Wireshark can decrypt SSL traffic as long as you have the server private key. This can be extremely useful, if you have to debug HTTPS traffic and cannot use HTTP instead or put a MITM in the front (e.g. Windows CardSpace applications).
Unfortunately, the documentation on this feature is at this time rather thin. the wireshark wiki has one page dedicated to it (along with some sample traces – great to get started!!), but there is some information missing. This is what I did:
1. Make sure that the server private keys are in unencrypted PKCS#8 PEM format (RSA)
If in doubt, take a look at your key file. If it is binary, chances are that it is in a DER format which cannot be used with wireshark. Assuming that you have at least an PKCS#8 DER file, you can instruct openssl to convert this file for you:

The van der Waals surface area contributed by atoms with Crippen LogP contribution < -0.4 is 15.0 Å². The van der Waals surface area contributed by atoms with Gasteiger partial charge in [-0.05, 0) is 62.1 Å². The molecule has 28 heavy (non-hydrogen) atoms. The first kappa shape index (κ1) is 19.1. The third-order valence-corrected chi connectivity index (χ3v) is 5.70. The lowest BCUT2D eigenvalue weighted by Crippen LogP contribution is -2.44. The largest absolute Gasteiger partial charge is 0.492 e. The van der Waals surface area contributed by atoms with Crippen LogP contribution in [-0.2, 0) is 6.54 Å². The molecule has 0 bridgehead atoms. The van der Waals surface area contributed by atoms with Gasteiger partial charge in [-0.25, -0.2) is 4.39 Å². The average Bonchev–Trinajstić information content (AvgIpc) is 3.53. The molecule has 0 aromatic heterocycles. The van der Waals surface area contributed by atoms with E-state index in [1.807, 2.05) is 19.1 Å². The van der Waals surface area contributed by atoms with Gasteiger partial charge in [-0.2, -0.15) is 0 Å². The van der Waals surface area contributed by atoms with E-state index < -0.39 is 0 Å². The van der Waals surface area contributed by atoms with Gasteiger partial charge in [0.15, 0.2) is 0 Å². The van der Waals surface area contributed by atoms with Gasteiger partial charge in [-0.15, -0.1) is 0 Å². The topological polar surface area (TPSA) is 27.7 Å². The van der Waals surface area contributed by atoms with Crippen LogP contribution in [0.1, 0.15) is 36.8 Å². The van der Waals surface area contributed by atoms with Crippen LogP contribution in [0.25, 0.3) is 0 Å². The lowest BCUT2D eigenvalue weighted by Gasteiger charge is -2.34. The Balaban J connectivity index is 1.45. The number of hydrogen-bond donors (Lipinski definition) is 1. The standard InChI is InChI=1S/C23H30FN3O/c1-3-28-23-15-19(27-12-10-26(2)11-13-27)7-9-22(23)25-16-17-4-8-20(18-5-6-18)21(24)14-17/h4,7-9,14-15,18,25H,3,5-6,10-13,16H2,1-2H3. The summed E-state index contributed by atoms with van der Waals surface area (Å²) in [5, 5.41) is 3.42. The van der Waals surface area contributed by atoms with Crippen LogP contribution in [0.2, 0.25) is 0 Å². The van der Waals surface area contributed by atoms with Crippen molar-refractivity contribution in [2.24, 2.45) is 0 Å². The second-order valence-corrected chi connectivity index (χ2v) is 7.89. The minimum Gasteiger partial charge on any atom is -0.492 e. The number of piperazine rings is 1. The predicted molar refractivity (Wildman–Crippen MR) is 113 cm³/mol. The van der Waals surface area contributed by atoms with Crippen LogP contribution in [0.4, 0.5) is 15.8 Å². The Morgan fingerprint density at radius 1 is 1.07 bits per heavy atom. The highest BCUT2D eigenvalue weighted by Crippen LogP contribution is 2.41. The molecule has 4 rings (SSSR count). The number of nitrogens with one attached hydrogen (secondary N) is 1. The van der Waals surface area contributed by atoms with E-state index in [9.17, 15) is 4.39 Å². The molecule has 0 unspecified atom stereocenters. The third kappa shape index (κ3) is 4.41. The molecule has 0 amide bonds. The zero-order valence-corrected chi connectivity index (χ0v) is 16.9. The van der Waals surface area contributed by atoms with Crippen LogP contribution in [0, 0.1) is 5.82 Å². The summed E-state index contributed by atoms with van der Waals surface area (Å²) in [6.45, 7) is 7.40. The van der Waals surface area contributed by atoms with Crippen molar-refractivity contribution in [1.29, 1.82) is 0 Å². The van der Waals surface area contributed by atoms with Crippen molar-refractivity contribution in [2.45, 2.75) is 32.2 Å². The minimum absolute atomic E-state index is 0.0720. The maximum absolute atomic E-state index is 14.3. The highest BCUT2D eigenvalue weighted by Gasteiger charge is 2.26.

openssl pkcs8 -nocrypt -in derfile.key -informat DER -out key.pem -outformat PEM
If your DER file is encrypted, you need decrypt the key with the right passphrase first. After you are done, you first line in the key.pem file should look like this:
—–BEGIN RSA PRIVATE KEY—–
2. Configure Wireshark to use this key
You have to go into the Preferences for SSL and configure the RSA key list. Check the wireshark wiki on how to do this. Make sure to specify the debug file – you really need this!
3. Capture you traffic and debug
If you now start to capture your traffic, you *should* be good to go. Make sure that you find a line like
ssl_init private key file c:\temp\key.pem successfully loaded
in you ssl debug line (at the top).
One particular issue that I had was that I got in the debug file for the first application packet the following debug output:
ssl_restore_session can’t find stored session
This happens if your client talked to the server before you started the trace (or during an earlier trace) and some key exchange messages are missing. Restart your client (e.g. CardSpace or the browser) and the server, and you should be good to go.